Friday, August 27, 2010

Thai Beef Eggplant Salad

If someone told you to eat eggplant because it's good for you, what would you do with it? I've tried regular globe eggplant and it just doesn't taste that good to me. I've tried frying it, stuffing it, dicing it and adding it to casseroles and it has always fallen a bit short of my expectations.

In my Thai cooking class, we made this dish using the thin Japanese eggplants. I've never eaten those before. And believe me, I was skeptical because my past eggplant experience was sketchy.

But we made it, we all ate it and I was in utter disbelief! Eggplant that really tasted good! Even my husband liked it and he doesn't like regular eggplant at all. OMG! This is now one of my new favorite recipes. I even shared it with Grandma Rose.

Pla Nuea Makreua Orn
3 small Japanese eggplants
canola oil for frying
1 lb beef tenderloin (same as filet mignon)
1 Tablespoon sliced shallots
1/4 teaspoon sugar
1 Tablespoon fish sauce (nam pla)
juice of one lime
2 - 5 bird's-eye chilis
ground black pepper

1. Slice the eggplant into thin rounds, about 1/4 inch thick. Fry in the hot oil until both sides are golden brown to your liking. Eggplant will absorb the oil, so don't overfill the pan with oil to start, just about 1 or 2 Tablespoons. Don't be shy to add more oil as they cook. I like to drizzle it in on the hot side then tilt and swirl the pan to distribute it. Transfer cooked slices to your serving bowl.

2. Slice your beef to about 1/4 to 1/2 inch thickness.  Season both sides generously with black pepper and salt.

3. Once all the eggplant slices have been cooked, add a little more oil to the pan and get it hot enough so it sizzles when the meat is added.  Quickly fry the beef on both sides, only about 2-3 minutes on each side.  You want it to stay a little rare and tender.

4. Transfer the cooked beef to a cutting board and slice into strips. Add sliced beef to the bowl of eggplant.

5. Add a tiny bit of oil to the pan if it's dry, maybe only a teaspoon, and add the shallots. Stir just to wilt the shallots and absorb some of the beefy residue from the pan.  Add this to the bowl of eggplant and beef. 

6.  Slice the chili peppers into tiny thin rounds, keeping the seeds.  If you like this very mild, use only 2 chilis, for little more heat, use more, up to 5 chilis.

7. Prepare your dressing of fish sauce, sugar, and lime juice. Mix well to dissolve the sugar. Add the chilis. Drizzle over the eggplant and beef mixture.  Toss well.

8. You can let this dish rest while you  prepare others because it's delicious hot or at room temperature.

Monday, August 23, 2010

Thai Red Pork Curry

I recently attended a cooking class just for Thai food. I think unless you have a real talent for exploring ingredients, it can be beneficial to have someone show you what to use or how to use it. I've been to Asian markets before and wandered around wondering what exactly was that stuff in a jar. Then, I pretty much only bought things I could recognize without having to read the wrapper, like rice, noodles, produce, or certain condiments.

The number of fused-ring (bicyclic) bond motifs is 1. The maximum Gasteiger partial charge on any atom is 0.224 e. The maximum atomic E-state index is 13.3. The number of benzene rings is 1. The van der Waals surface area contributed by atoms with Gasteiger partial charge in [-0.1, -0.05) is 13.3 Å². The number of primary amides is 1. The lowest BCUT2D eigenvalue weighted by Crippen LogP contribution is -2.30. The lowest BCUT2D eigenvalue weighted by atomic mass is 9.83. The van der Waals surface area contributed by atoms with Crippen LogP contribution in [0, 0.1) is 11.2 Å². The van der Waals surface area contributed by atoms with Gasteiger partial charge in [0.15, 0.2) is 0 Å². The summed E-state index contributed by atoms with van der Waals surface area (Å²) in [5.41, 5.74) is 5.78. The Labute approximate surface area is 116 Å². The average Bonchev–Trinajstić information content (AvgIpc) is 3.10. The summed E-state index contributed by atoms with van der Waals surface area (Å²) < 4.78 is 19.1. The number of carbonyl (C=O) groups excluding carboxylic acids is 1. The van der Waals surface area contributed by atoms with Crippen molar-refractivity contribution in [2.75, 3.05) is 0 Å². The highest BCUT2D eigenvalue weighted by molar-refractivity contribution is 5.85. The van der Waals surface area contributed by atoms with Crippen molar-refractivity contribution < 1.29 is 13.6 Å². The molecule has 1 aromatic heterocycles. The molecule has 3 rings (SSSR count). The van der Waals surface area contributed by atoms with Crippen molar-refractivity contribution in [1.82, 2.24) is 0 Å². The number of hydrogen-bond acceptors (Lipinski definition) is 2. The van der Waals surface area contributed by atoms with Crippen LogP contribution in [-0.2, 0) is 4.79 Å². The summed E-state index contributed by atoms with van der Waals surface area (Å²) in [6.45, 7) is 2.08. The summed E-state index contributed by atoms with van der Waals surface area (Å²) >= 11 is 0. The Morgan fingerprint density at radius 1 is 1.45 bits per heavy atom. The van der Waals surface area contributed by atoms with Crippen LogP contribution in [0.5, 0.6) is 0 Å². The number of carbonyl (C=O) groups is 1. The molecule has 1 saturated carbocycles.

Thankfully, being told name brands to look for also makes a huge difference. My cooking instructor suggested Three Crabs Fish Sauce.  If you can't read the label, at least you can find one with 3 crabs. But then at the store, they also have Five Crabs Fish Sauce. Seriously? Is 5 better than 3? I went with 3 because that is what she told me.

My instructor pointed out one thing about Thai food is that it requires a lot of prep work, but cooks up quickly. She said it's really perfect for busy weeknight dinners if you can get the prep work done in advance. All you'd have to do it toss the ingredients in a pot. Cooking time is really fast, maybe 20 minutes if you are slow. This curry only took me 15 minutes of actual cooking time.

Gaeng Ped Moo
1/2 cup coconut cream, I used Chaokoh
1 Tablespoon prepared red curry paste, I used Mae Ploy
3/4 to 1 lb pork tenderloin
1 13.5 ounce can coconut milk, I used Chaokoh
2 Tablespoons fish sauce (nam pla)
1/4 teaspoon salt
1 1/2 teaspoons sugar
5 kaffir lime leaves, torn in half
1 small red chili, like Fresno or Habanero
1/2 cup Thai basil leaves, (regular basil is OK too) sliced into fine ribbons, Chiffonade style

1. Slice the pork into thin 1/2 inch strips.

2. Cut open the hot pepper. Lay it flat and carefully remove the seeds and white inner ribbing membrane. Discard that stuff.  Mince the remaining pepper flesh. If you don't like much heat, use half a pepper.  If you like more heat, use it all.

3. In a frying pan, bring the coconut cream up to a boil. Add the curry paste and mix well. 

4. Add the pork.  Stir regularly to keep the sauce from getting overcooked while getting the pork cooked through, about 5 minutes.

5. Add the coconut milk, fish sauce, salt, sugar, lime leaves, and chili pepper to the pan.  Stir to incorporate then bring up to a simmer to heat through.

6. Remove from heat. Pour into a serving bowl and garnish with the finely sliced basil leaves.  You could add additional chili pepper or sliced green onion if you like. 

7. Serve with jasmine or basmati rice to soak up the curry sauce. Just a note on the rice,  you will need to start cooking the rice before the curry so it's ready. You can let finished rice rest in the pot with the lid on and heat off while you cook this.